Monday, December 31, 2007

Struggle to recruit cancer specialsts

RUTH HILL - The Dominion Post | Monday, 29 October 2007

Wellington's embattled child cancer unit will struggle to recruit specialists now that its last remaining paediatric oncologist has resigned, says the union representing senior clinicians.

Anne Mitchell, who has been working alone since her colleague Liz Hesketh left for Australia in July, has told the board she will finish at the end of January.

Dr Mitchell has declined to comment publicly, but it is believed that she has not yet accepted another position.

Parents told The Dominion Post Dr Mitchell was "working around the clock" to look after desperately ill patients.

Ian Powell, chief executive of the Association of Salaried Medical Specialists, said it was going to be "very, very difficult" for Capital and Coast District Health Board to recruit two specialists and restore tertiary (advanced) services.

"This is a symptom of the medical workforce crisis in this country, which affects smaller district health boards and smaller services within bigger DHBs."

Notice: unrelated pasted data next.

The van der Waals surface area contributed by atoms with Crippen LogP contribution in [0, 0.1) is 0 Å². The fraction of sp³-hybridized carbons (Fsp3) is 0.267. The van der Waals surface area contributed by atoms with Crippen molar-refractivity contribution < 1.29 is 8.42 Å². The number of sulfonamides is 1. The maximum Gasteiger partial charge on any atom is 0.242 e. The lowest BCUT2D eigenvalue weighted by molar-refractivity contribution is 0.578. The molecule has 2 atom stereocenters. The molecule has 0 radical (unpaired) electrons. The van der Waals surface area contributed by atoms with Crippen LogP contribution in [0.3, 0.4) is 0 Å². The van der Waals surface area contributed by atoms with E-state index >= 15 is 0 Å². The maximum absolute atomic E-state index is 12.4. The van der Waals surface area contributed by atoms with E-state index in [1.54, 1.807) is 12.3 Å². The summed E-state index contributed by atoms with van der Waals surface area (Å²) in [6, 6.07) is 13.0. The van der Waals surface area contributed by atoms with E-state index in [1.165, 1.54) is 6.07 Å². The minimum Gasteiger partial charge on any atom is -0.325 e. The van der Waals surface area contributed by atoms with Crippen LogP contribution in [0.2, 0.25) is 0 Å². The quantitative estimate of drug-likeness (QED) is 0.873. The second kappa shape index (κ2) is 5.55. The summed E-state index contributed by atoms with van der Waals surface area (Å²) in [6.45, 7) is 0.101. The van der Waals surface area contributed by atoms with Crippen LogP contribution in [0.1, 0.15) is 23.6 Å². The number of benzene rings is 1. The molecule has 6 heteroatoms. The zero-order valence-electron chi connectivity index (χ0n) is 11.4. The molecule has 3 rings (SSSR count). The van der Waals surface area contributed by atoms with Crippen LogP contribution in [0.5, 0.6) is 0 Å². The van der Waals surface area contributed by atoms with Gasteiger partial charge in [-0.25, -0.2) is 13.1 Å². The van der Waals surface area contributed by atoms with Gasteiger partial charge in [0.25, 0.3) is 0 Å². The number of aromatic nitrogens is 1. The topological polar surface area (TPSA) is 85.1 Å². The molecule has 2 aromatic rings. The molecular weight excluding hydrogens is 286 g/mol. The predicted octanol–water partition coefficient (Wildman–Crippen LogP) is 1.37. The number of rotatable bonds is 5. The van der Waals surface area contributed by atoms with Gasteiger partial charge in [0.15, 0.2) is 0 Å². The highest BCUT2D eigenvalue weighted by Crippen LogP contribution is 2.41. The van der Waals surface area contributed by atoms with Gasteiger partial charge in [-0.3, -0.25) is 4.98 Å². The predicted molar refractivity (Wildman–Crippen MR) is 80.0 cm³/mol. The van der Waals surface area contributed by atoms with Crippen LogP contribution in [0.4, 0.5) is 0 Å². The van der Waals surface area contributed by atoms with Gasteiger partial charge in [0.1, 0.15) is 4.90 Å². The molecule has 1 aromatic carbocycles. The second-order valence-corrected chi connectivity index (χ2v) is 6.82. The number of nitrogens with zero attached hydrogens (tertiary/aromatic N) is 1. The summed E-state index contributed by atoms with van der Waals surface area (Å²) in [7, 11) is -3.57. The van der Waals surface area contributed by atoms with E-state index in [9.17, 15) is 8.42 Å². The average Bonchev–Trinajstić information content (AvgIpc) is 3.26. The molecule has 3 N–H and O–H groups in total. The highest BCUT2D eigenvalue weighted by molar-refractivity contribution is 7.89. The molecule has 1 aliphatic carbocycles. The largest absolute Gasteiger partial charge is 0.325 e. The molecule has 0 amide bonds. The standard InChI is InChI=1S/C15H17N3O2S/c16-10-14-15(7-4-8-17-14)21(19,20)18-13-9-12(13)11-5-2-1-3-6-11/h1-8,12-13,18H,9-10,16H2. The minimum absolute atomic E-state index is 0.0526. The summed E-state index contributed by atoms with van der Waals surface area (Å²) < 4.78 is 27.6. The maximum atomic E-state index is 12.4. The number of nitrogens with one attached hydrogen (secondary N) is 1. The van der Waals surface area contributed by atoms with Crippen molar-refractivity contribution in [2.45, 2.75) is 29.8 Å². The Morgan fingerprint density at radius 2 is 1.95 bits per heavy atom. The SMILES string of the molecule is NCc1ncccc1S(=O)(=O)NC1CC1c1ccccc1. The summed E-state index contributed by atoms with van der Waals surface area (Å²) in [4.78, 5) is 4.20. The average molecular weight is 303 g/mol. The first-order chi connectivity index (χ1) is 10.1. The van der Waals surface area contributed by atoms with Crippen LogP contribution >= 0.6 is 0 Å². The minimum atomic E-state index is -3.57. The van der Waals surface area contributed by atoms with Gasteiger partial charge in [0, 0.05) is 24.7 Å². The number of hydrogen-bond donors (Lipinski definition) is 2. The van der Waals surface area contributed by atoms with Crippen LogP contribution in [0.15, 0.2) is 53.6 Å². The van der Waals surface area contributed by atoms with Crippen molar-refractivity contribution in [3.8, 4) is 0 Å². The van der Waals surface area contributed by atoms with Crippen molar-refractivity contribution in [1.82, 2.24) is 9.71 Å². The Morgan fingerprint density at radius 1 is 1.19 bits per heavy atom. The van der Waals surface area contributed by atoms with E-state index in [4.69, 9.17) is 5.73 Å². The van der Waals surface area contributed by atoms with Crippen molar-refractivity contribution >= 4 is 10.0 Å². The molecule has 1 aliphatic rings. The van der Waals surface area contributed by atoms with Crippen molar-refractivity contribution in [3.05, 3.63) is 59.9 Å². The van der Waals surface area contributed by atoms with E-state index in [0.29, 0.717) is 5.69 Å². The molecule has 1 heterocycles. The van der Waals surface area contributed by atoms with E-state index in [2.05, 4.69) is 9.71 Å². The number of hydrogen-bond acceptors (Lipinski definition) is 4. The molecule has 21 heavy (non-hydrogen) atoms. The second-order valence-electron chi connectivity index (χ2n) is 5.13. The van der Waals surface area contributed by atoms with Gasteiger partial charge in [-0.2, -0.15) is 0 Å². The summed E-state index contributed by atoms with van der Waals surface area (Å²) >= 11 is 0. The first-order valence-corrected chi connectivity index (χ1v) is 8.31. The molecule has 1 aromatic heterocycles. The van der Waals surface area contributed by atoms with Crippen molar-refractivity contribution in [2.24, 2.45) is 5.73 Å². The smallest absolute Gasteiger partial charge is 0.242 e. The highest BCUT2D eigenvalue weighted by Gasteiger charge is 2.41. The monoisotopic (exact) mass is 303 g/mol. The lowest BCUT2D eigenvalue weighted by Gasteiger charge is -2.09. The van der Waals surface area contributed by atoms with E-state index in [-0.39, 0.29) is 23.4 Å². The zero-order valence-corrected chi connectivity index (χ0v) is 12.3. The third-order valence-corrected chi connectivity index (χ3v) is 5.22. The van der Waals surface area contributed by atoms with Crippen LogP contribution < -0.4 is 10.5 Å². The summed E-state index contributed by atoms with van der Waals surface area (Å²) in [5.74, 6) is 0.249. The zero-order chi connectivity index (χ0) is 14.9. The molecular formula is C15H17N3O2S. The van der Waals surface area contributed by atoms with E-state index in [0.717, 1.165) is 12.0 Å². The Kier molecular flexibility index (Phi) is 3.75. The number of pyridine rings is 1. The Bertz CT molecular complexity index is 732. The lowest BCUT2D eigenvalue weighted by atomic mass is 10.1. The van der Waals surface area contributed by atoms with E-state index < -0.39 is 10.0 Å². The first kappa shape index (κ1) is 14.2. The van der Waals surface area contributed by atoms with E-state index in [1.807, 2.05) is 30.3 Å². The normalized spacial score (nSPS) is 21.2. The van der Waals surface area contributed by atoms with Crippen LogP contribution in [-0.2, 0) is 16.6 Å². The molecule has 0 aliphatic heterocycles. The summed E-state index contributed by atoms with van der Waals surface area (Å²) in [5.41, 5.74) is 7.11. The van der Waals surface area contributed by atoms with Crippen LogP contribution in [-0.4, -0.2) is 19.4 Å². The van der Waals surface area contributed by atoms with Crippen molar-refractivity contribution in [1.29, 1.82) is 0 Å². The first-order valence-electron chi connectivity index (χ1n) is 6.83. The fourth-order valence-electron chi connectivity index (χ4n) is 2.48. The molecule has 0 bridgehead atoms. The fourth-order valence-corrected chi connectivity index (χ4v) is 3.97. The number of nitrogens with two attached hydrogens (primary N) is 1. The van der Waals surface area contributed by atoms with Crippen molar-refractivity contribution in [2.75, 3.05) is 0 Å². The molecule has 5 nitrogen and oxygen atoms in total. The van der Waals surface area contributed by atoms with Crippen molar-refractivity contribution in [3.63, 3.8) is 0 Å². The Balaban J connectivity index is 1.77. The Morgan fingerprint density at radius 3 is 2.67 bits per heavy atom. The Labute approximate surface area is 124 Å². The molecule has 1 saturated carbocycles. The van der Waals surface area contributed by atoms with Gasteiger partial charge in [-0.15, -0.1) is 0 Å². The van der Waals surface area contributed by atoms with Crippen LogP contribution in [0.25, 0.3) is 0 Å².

He said previous reports had highlighted the need for three paediatric oncologists in Wellington, but that level was never achieved.

Prior to Dr Mitchell's arrival, Dr Hesketh had been the sole specialist for some time.

"It was two for a while, but now they are down to one, and that's no longer sustainable for that person.

"It would have to be an extraordinary individual, someone taking altruism to an extreme level, to want to work under those conditions."

Mr Powell, whose organisation is stuck in a long-running pay dispute with district health boards, said New Zealand would continue to struggle to attract specialists when Australian hospitals were offering 50 per cent to 100 per cent higher base salaries.

Advice to Capital and Coast last month was that unless an agreement was forged to create a single virtual tertiary centre within three months, the Wellington unit should stop managing new patients independently and downgrade permanently to a secondary unit.

This would mean all new patients would be referred to Auckland or Christchurch.

A spokeswoman for Capital and Coast said despite Dr Mitchell's resignation, the board was continuing negotiations with Canterbury District Health Board over plans for a combined service, which would allow the restoration of tertiary services in Wellington.

Recruitment had begun for two replacement specialists, and the board was "pressing ahead" with plans for the development of a dedicated paediatric oncology area, she said.

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